One email sent from a mid-level manager to a handful of supervisors on Tuesday morning indicates that the agency is reporting the names of social workers who take leave due to medical concerns to Bowser’s office, a message that has caused distress among employees. (Donald tells City Paper that the mayor’s office has asked every agency to keep track of the aggregate number of employees who take leave, to make sure there are enough staff to perform essential functions, but that CFSA is not reporting any employee names to the mayor’s office. A spokesperson from the office of Mayor Muriel Bowser did not provide a comment by press time. City Paper will update this post if they do.)

“If staff are refusing to complete the requested task due to a medical related concern. [sic] Please have them reach out to HR for administrative leave. If the staff are refusing to complete the requested task please let me know. I forgot to indicate that when the call outs are reported this information goes to the mayor’s office. I’m not certain on the use of this information. However, I think it is important to know how many staff we have available,” the email from the mid-level manager reads. 

Frontline social workers at CFSA are represented by the Local 2401 chapter of the American Federation of State, County and Municipal Employees. In yet another email obtained by City Paper, Wayne Enoch, AFSCME Local 2401 president, wrote on Tuesday that “last week, CFSA contacted the union to discuss what was going on. That meeting left several unanswered questions, which we are still requesting feedback about.”

Those questions include who is allowed to telework and take administrative leave, what supplies are available to staff “to ensure safe practices while in the office or field,” and how supplies will be distributed once they arrive.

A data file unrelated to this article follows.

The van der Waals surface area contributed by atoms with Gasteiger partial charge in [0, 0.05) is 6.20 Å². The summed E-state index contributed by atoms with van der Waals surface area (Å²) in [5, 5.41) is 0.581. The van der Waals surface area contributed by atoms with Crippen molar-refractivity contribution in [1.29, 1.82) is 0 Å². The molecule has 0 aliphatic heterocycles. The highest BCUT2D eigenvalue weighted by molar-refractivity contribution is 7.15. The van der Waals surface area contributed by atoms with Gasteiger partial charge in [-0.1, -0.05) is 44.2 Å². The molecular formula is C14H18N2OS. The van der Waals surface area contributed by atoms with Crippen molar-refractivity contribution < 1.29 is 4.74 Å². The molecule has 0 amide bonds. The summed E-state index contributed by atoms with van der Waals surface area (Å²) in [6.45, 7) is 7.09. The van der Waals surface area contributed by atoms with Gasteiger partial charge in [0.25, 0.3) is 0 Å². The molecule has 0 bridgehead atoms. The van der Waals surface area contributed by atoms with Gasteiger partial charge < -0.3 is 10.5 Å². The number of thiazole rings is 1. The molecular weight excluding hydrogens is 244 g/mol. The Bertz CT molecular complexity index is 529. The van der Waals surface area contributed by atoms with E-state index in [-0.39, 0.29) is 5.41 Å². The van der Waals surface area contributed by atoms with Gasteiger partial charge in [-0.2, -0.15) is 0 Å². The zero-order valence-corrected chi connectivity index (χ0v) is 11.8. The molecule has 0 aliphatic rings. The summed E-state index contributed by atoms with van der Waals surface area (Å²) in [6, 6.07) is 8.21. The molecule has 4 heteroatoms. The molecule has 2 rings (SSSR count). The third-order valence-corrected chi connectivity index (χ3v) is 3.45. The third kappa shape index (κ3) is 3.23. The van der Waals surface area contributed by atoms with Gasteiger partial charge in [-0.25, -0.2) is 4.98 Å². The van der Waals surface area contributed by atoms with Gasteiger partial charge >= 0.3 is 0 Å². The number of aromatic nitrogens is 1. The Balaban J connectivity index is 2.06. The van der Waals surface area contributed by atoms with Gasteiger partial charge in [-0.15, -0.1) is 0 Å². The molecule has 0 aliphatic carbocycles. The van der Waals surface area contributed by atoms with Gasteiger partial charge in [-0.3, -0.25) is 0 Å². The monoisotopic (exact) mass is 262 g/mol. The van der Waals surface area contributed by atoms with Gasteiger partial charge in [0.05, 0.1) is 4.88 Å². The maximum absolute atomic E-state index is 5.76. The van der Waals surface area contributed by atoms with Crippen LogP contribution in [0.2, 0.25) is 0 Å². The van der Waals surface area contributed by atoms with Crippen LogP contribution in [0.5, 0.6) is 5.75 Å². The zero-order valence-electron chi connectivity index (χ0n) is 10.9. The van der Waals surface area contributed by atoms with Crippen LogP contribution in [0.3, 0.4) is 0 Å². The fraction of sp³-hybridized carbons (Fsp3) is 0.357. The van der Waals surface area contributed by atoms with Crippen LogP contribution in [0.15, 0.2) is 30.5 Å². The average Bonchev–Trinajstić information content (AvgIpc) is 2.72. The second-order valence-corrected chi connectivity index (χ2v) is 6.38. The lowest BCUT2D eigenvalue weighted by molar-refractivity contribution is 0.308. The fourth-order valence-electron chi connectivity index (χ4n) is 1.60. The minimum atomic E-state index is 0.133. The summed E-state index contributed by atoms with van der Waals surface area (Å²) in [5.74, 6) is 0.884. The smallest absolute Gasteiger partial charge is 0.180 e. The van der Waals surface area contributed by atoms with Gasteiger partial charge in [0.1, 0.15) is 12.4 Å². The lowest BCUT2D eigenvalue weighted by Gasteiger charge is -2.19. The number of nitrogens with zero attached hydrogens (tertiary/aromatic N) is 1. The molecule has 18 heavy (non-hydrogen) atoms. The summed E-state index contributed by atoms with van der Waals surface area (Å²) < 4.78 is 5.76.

In the agency-wide email she sent on Wednesday morning, Donald told staff that the agency already placed orders for a number of sanitary items, but did not specify a timeline for delivery. 

She also wrote that the agency is looking to secure an additional contract for more frequent cleanings of its Southeast D.C. headquarters, and has already cleaned its fleet of cars stationed offsite.

“Once CFSA received approval to begin purchasing supplies, our contracts and procurement administration immediately contacted vendors,” the email from Donald says. “Orders have been placed for gloves, individual bottles of hand sanitizer, tissues, and disinfecting wipes. We have received packages of tissue and a limited number of disinfectant wipes; all other items are delayed in shipping.”

The social workers, meanwhile, have to continue working as normal. The social worker who spoke with City Paper said that colleagues are operating with limited guidance about best safety practices.

“It’s been around for a little while now, it’s not like a brand new situation. Everyone knew it was happening. Everyone heard the transmissions were starting. As soon as you hear that, you know what’s coming to the U.S. with the amount of travel people do, with spring break,” the social worker says. “You know it’s coming, and you should start preparing then. D.C. government, in general, did not make efforts to prepare. It’s not just CFSA. And then at the last minute they’re scrambling.”

This post has been updated to include a statement from Brenda Donald.